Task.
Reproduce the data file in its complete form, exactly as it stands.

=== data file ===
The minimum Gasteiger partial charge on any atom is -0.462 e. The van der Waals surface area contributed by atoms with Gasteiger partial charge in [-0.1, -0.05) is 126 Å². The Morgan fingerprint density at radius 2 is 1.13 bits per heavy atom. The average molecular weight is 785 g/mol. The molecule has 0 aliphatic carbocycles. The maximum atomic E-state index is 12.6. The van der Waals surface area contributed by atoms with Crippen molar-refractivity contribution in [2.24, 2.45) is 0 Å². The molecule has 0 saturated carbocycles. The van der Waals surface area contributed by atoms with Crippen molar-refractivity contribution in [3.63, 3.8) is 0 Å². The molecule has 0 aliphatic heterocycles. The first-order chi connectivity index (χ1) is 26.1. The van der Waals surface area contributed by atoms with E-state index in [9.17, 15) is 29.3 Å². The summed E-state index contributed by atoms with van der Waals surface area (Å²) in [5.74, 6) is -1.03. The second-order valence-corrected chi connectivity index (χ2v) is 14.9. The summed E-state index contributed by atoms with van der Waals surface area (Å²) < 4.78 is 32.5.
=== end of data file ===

The minimum Gasteiger partial charge on any atom is -0.462 e. The van der Waals surface area contributed by atoms with Gasteiger partial charge in [-0.1, -0.05) is 126 Å². The Morgan fingerprint density at radius 2 is 1.13 bits per heavy atom. The average molecular weight is 785 g/mol. The molecule has 0 aliphatic carbocycles. The maximum atomic E-state index is 12.6. The van der Waals surface area contributed by atoms with Crippen molar-refractivity contribution in [2.24, 2.45) is 0 Å². The molecule has 0 saturated carbocycles. The van der Waals surface area contributed by atoms with Crippen molar-refractivity contribution in [3.63, 3.8) is 0 Å². The molecule has 0 aliphatic heterocycles. The first-order chi connectivity index (χ1) is 26.1. The van der Waals surface area contributed by atoms with E-state index in [9.17, 15) is 29.3 Å². The summed E-state index contributed by atoms with van der Waals surface area (Å²) in [5.74, 6) is -1.03. The second-order valence-corrected chi connectivity index (χ2v) is 14.9. The summed E-state index contributed by atoms with van der Waals surface area (Å²) < 4.78 is 32.5.